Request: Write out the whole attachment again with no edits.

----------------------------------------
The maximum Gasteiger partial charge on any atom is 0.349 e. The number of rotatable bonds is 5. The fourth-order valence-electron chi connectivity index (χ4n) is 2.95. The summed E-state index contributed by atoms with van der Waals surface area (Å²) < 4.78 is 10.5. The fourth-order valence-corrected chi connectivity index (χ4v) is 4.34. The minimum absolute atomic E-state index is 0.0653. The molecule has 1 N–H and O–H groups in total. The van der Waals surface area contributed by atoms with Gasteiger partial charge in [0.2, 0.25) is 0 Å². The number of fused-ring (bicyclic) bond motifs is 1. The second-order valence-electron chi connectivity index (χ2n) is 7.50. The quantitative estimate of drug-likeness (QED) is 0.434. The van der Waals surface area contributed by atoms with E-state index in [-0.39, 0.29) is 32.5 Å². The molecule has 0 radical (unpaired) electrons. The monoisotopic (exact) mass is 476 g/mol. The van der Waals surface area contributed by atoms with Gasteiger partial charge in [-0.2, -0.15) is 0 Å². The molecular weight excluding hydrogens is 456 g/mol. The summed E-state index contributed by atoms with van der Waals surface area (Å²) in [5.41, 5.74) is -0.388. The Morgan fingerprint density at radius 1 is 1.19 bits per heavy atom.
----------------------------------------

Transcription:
The maximum Gasteiger partial charge on any atom is 0.349 e. The number of rotatable bonds is 5. The fourth-order valence-electron chi connectivity index (χ4n) is 2.95. The summed E-state index contributed by atoms with van der Waals surface area (Å²) < 4.78 is 10.5. The fourth-order valence-corrected chi connectivity index (χ4v) is 4.34. The minimum absolute atomic E-state index is 0.0653. The molecule has 1 N–H and O–H groups in total. The van der Waals surface area contributed by atoms with Gasteiger partial charge in [0.2, 0.25) is 0 Å². The number of fused-ring (bicyclic) bond motifs is 1. The second-order valence-electron chi connectivity index (χ2n) is 7.50. The quantitative estimate of drug-likeness (QED) is 0.434. The van der Waals surface area contributed by atoms with E-state index in [-0.39, 0.29) is 32.5 Å². The molecule has 0 radical (unpaired) electrons. The monoisotopic (exact) mass is 476 g/mol. The van der Waals surface area contributed by atoms with Gasteiger partial charge in [-0.2, -0.15) is 0 Å². The molecular weight excluding hydrogens is 456 g/mol. The summed E-state index contributed by atoms with van der Waals surface area (Å²) in [5.41, 5.74) is -0.388. The Morgan fingerprint density at radius 1 is 1.19 bits per heavy atom.